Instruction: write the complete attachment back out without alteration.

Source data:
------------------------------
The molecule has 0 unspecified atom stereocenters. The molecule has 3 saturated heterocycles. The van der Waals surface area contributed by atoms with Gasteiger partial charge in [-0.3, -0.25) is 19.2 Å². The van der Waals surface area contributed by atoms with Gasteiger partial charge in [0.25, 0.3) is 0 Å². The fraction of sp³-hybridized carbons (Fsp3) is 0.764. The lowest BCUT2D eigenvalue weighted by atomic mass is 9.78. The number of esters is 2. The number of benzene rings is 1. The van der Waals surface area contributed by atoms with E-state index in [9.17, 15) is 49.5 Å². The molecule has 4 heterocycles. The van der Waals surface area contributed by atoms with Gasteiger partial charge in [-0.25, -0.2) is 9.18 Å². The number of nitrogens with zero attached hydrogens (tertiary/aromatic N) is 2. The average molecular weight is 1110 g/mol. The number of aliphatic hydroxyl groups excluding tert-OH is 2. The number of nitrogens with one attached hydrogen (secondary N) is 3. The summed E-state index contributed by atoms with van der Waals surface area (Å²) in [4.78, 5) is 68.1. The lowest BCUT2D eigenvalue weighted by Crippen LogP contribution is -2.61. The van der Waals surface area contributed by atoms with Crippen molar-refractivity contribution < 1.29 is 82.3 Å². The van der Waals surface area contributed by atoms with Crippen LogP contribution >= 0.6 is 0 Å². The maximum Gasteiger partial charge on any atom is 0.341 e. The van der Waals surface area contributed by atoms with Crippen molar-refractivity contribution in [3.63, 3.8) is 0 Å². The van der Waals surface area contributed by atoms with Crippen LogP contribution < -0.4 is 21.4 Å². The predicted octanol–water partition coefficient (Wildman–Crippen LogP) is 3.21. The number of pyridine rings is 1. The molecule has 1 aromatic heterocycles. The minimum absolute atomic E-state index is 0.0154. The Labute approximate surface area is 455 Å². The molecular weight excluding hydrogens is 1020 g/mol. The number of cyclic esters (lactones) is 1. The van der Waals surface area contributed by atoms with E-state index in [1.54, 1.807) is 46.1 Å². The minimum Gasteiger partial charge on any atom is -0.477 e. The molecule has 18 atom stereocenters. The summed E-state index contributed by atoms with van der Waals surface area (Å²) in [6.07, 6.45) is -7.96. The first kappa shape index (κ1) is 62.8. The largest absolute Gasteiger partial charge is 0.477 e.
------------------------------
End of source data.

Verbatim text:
The molecule has 0 unspecified atom stereocenters. The molecule has 3 saturated heterocycles. The van der Waals surface area contributed by atoms with Gasteiger partial charge in [-0.3, -0.25) is 19.2 Å². The van der Waals surface area contributed by atoms with Gasteiger partial charge in [0.25, 0.3) is 0 Å². The fraction of sp³-hybridized carbons (Fsp3) is 0.764. The lowest BCUT2D eigenvalue weighted by atomic mass is 9.78. The number of esters is 2. The number of benzene rings is 1. The van der Waals surface area contributed by atoms with E-state index in [9.17, 15) is 49.5 Å². The molecule has 4 heterocycles. The van der Waals surface area contributed by atoms with Gasteiger partial charge in [-0.25, -0.2) is 9.18 Å². The number of nitrogens with zero attached hydrogens (tertiary/aromatic N) is 2. The average molecular weight is 1110 g/mol. The number of aliphatic hydroxyl groups excluding tert-OH is 2. The number of nitrogens with one attached hydrogen (secondary N) is 3. The summed E-state index contributed by atoms with van der Waals surface area (Å²) in [4.78, 5) is 68.1. The lowest BCUT2D eigenvalue weighted by Crippen LogP contribution is -2.61. The van der Waals surface area contributed by atoms with Crippen molar-refractivity contribution < 1.29 is 82.3 Å². The van der Waals surface area contributed by atoms with Crippen LogP contribution >= 0.6 is 0 Å². The maximum Gasteiger partial charge on any atom is 0.341 e. The van der Waals surface area contributed by atoms with Crippen molar-refractivity contribution in [3.63, 3.8) is 0 Å². The van der Waals surface area contributed by atoms with Crippen LogP contribution < -0.4 is 21.4 Å². The predicted octanol–water partition coefficient (Wildman–Crippen LogP) is 3.21. The number of pyridine rings is 1. The molecule has 1 aromatic heterocycles. The minimum absolute atomic E-state index is 0.0154. The Labute approximate surface area is 455 Å². The molecular weight excluding hydrogens is 1020 g/mol. The number of cyclic esters (lactones) is 1. The van der Waals surface area contributed by atoms with E-state index in [1.54, 1.807) is 46.1 Å². The minimum Gasteiger partial charge on any atom is -0.477 e. The molecule has 18 atom stereocenters. The summed E-state index contributed by atoms with van der Waals surface area (Å²) in [6.07, 6.45) is -7.96. The first kappa shape index (κ1) is 62.8. The largest absolute Gasteiger partial charge is 0.477 e.